Tuesday, February 2, 2016


I've been putting some of my music up on band camp! Check it out. And you should know that I can see whenever someone skips a song without finishing it. I KNOW.

Friday, January 22, 2016

My Little Bird

The other day, I spent some time looking back over a few years of blog posts. I'm so glad I kept this blog! Oh, how I've changed, how my children have grown, how our world has shifted. I started this blog pretty much right after Beatrice was born. It's fascinating to go back and see a record of her early years. What she was like, how she progressed. The ways I described her and our challenges.

It's especially interesting because through most of those years, James and I knew she was different, but we didn't have any way of understanding her differences. Why was she so challenging? Why did she struggle so much in areas that Amby did not? Her development was just so strange and singular. But when you are in it, I mean, in the thickest part of the forest, you can't really see anything but the daily trials coming at you bam bam bam.

Last year, she was in K5 and things were not going well. At all. We thought it was just the big changes in her life (D-I-V-O-R-C-E) and she'd get over it and settle down. Amby was fine, but Bea always struggled more with changes. It got out of control. We weren't sure what would happen first: flunking K5 or getting expelled for violence.

Finally in a last-ditch effort, I took her to a new pediatrician who works with a social worker and psychologist in her office. After meeting Bea and talking privately with me about Bea's issues (I make sure to not talk about these in front of the child), the MD made a quick and easy ADHD diagnosis. James and I expected that. Her regular pediatrician had said ODD, but we did our own research. Then the pediatrician said the words that stopped me in my tracks:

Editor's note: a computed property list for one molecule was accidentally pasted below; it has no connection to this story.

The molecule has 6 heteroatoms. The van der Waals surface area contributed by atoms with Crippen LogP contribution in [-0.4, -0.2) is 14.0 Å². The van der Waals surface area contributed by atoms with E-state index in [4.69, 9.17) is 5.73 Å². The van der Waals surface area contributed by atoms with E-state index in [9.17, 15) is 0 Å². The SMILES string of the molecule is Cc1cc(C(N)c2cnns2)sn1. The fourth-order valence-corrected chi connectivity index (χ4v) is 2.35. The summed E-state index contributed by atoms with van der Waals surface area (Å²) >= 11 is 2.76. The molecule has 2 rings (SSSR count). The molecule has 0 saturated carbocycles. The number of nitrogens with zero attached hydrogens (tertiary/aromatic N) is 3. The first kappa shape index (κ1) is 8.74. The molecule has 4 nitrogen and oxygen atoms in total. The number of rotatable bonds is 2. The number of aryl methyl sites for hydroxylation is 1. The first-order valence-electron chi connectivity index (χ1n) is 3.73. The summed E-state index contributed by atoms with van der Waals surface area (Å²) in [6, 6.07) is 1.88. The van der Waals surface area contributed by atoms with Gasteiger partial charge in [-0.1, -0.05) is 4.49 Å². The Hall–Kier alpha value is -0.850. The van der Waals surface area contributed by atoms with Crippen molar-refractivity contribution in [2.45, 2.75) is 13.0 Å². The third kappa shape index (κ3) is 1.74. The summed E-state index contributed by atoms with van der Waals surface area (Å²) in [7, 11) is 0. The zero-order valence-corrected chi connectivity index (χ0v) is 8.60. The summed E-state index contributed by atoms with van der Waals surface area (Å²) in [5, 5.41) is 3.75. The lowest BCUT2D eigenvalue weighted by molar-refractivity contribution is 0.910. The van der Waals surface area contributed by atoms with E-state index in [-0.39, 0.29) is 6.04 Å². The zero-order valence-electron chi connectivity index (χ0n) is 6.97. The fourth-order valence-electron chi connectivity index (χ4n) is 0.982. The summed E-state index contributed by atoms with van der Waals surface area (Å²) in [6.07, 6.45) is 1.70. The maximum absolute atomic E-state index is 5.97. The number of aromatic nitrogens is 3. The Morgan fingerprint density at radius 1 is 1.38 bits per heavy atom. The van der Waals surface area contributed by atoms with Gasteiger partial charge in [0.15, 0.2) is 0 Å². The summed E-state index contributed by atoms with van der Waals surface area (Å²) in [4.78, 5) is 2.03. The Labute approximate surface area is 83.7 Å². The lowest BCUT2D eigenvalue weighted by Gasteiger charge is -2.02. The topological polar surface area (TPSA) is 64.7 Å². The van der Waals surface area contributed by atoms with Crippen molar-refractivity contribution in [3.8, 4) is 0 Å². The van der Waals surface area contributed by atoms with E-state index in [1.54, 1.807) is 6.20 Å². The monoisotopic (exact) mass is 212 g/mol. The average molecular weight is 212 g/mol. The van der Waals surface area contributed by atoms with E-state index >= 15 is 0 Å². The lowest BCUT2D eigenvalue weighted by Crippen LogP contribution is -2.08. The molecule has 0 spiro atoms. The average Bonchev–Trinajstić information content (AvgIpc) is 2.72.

pervasive developmental delays 

Doesn't that just sound awful? Don't even say it out loud. It's Autism Spectrum Disorder. Formerly, we would have said Aspergers Syndrome for someone like Beatrice, but terminology is changing as scientists learn more about this super complex issue.

So that began almost a year of research, insurance stuff, calling specialists, getting on waiting lists, emergency visits to Spartanburg Mental Health, seeking support and not finding it, learning new ways of dealing with a very challenging child and getting into therapy. And there's been a grieving process. I'd spent all of her first five years thinking she was just a late bloomer and it would all be "normal" soon enough. That fantasy is gone now.

Bea is in first grade. She loves math and science and her reading comprehension is remarkable. She can memorize like nobody's business (strange facts and number sequences, not things that would help her socially). I dress her and bathe her. She still hates to wear clothes. She doesn't have any friends her age, but now that she's on treatment, she can recite the names of her classmates and draw a chart to show where each one sits. She deals with a lot of anxiety and still has trouble managing big feelings. Tantrums. TANTRUMS.